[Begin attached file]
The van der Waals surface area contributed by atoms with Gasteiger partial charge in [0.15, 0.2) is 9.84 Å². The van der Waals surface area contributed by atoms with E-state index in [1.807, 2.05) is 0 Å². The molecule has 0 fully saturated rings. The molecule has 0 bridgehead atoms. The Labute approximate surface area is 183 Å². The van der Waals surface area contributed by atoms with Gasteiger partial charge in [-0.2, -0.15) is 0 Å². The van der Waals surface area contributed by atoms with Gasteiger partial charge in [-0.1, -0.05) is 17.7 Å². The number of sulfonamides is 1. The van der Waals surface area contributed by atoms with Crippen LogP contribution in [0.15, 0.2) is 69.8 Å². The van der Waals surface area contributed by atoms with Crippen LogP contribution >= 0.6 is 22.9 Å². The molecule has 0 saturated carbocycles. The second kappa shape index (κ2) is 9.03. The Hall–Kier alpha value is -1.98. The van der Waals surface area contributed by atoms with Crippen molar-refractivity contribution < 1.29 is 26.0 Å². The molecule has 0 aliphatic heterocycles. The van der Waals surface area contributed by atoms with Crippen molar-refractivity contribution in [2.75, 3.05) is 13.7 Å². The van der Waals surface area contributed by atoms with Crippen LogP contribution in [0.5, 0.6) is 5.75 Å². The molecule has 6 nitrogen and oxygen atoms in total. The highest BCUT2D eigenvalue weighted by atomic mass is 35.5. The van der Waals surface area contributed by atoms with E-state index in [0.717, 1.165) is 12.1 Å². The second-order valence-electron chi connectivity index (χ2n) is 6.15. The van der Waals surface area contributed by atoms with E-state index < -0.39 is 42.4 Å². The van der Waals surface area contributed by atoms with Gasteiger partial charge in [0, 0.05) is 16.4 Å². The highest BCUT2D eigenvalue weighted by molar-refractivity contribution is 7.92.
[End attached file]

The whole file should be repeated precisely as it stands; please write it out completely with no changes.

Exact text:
The van der Waals surface area contributed by atoms with Gasteiger partial charge in [0.15, 0.2) is 9.84 Å². The van der Waals surface area contributed by atoms with E-state index in [1.807, 2.05) is 0 Å². The molecule has 0 fully saturated rings. The molecule has 0 bridgehead atoms. The Labute approximate surface area is 183 Å². The van der Waals surface area contributed by atoms with Gasteiger partial charge in [-0.2, -0.15) is 0 Å². The van der Waals surface area contributed by atoms with Gasteiger partial charge in [-0.1, -0.05) is 17.7 Å². The number of sulfonamides is 1. The van der Waals surface area contributed by atoms with Crippen LogP contribution in [0.15, 0.2) is 69.8 Å². The van der Waals surface area contributed by atoms with Crippen LogP contribution >= 0.6 is 22.9 Å². The molecule has 0 saturated carbocycles. The second kappa shape index (κ2) is 9.03. The Hall–Kier alpha value is -1.98. The van der Waals surface area contributed by atoms with Crippen molar-refractivity contribution < 1.29 is 26.0 Å². The molecule has 0 aliphatic heterocycles. The van der Waals surface area contributed by atoms with Crippen molar-refractivity contribution in [2.75, 3.05) is 13.7 Å². The van der Waals surface area contributed by atoms with Crippen LogP contribution in [0.5, 0.6) is 5.75 Å². The molecule has 6 nitrogen and oxygen atoms in total. The highest BCUT2D eigenvalue weighted by atomic mass is 35.5. The van der Waals surface area contributed by atoms with E-state index in [0.717, 1.165) is 12.1 Å². The second-order valence-electron chi connectivity index (χ2n) is 6.15. The van der Waals surface area contributed by atoms with E-state index < -0.39 is 42.4 Å². The van der Waals surface area contributed by atoms with Gasteiger partial charge in [0, 0.05) is 16.4 Å². The highest BCUT2D eigenvalue weighted by molar-refractivity contribution is 7.92.